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Gloved hand holding vial of blood over ferritin test results.UPDATED: January 26, 2024

Iron is an essential mineral that assists in the transport of oxygen from the lungs to the rest of the body, allowing muscles to work. As such, iron is especially important for athletes with increased demands on their muscles during training and competition. Iron deficiency may adversely affect physical performance and/or overall health, and is common in athletes, particularly female athletes, endurance athletes, young athletes, and athletes who eat vegetarian or frequently donate blood.

While the body’s iron requirements are typically met through the food we consume, athletes diagnosed with iron deficiency may be prescribed iron pills or liquid, or in more severe cases, prescription iron injections (e.g., iron sucrose or ferric carboxymaltose) if they do not respond well to oral iron. Iron supplements are also used to address iron deficiency, but like all supplements, there is some level of risk for consumers.

Here’s what athletes need to know about the anti-doping status of various iron treatments.

Is iron a permitted substance?

Yes, iron is a permitted substance in sport.

Can athletes take oral iron pills, chews, and liquids?

Yes, athletes may use oral iron pills, chews, and liquids without the need for a Therapeutic Use Exemption (TUE). Iron pills, chews, and liquids taken by mouth are permitted, and there are numerous prescription products and over-the-counter medications.

However, if an athlete chooses to use a dietary supplement for iron (as opposed to a prescription or over-the-counter medication with a Drug Facts panel on the label), they assume all the risks inherent to the supplement industry. Make sure to read USADA’s advisory on third-party testing and keep in mind that the use of any dietary supplement is at your own risk.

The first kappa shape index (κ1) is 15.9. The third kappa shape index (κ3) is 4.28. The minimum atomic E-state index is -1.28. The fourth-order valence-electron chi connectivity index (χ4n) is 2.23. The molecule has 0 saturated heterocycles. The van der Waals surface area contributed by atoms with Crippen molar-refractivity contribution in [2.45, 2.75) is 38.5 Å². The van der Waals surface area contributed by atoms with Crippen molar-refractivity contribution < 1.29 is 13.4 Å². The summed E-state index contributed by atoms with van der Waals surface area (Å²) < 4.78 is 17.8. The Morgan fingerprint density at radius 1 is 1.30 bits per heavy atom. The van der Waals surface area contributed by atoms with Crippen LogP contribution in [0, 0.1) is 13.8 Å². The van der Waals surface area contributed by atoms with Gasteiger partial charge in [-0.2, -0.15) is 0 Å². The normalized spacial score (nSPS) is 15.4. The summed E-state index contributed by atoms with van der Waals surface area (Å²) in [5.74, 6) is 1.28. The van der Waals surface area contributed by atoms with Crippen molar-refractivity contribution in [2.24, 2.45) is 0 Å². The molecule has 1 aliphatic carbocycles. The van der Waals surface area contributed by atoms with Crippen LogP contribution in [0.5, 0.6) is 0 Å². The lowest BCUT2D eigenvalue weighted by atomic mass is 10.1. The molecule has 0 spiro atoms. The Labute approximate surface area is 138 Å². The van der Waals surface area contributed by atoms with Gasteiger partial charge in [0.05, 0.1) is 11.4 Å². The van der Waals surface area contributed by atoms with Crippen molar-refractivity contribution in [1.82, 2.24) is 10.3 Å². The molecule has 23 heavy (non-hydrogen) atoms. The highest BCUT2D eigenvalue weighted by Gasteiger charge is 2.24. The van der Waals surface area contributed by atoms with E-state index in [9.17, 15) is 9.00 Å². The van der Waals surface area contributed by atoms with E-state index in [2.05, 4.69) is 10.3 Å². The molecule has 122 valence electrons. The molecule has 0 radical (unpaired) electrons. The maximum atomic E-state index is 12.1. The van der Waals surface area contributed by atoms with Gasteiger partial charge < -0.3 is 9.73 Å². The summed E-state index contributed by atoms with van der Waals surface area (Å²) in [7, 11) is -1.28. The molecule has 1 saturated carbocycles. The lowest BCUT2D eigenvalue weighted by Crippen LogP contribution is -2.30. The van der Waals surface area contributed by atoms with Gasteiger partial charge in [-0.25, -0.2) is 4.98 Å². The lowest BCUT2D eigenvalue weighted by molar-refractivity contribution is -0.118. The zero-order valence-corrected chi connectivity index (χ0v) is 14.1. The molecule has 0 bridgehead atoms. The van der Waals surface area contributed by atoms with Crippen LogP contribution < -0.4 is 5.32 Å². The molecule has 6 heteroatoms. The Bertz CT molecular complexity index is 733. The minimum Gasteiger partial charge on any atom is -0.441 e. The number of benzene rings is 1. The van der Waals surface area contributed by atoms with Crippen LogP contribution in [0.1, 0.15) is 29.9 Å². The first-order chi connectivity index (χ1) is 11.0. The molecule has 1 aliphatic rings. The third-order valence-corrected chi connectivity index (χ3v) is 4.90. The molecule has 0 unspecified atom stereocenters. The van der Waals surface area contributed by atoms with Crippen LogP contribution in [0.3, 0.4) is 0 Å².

What’s the anti-doping status of iron injections and/or infusions?

The anti-doping status of an iron injection or infusion depends on the volume being injected. An iron injection or infusion is permitted if 100 mL of fluid or less is delivered per 12-hour period.  

However, injections and infusions of more than 100 mL in 12 hours are prohibited unless legitimately received in the course of a hospital treatment, regardless of the substance being injected. More information about the IV injection/infusion rule is available here.

What if my doctor prescribes an intravenous iron injection or infusion?

Athletes who are prescribed iron injections or infusions should work with their doctor to identify a treatment program that allows for an injection or infusion of 100 mL or less within a 12-hour period. If a larger volume is necessary, submit a TUE-Pre-Check Form to find out if a TUE is needed in advance of treatment. In some cases, athletes must apply for and be granted a TUE before treatment.

What information is required for a TUE application?

USADA cannot guarantee that TUEs will be approved, as each medical situation is different, but each TUE is evaluated consistently based on the International Standard for TUEs criteria.

More information on TUEs and IV infusions and injections can be found here.

What is considered a “hospital treatment” under the rules?

Athletes should always apply for a TUE if they are administered an intravenous treatment that exceeds 100 mL within a 12-hour period unless they are in a hospital. Please read USADA’s IV Infusion Explanatory Note to understand all the situations in which a TUE is required for an IV infusion.

What if I’m selected for doping control?

During doping control, athletes should declare any prescription/non-prescription medications, injections, blood transfusions, and/or dietary supplements they are taking on the Doping Control Form (DCF), along with details of any Therapeutic Use Exemptions (TUEs) they have obtained.


More questions?

For questions about specific products, substances, and methods, contact USADA’s Drug Reference Line at drugreference@usada.org or call (719) 785-2000, option 2.

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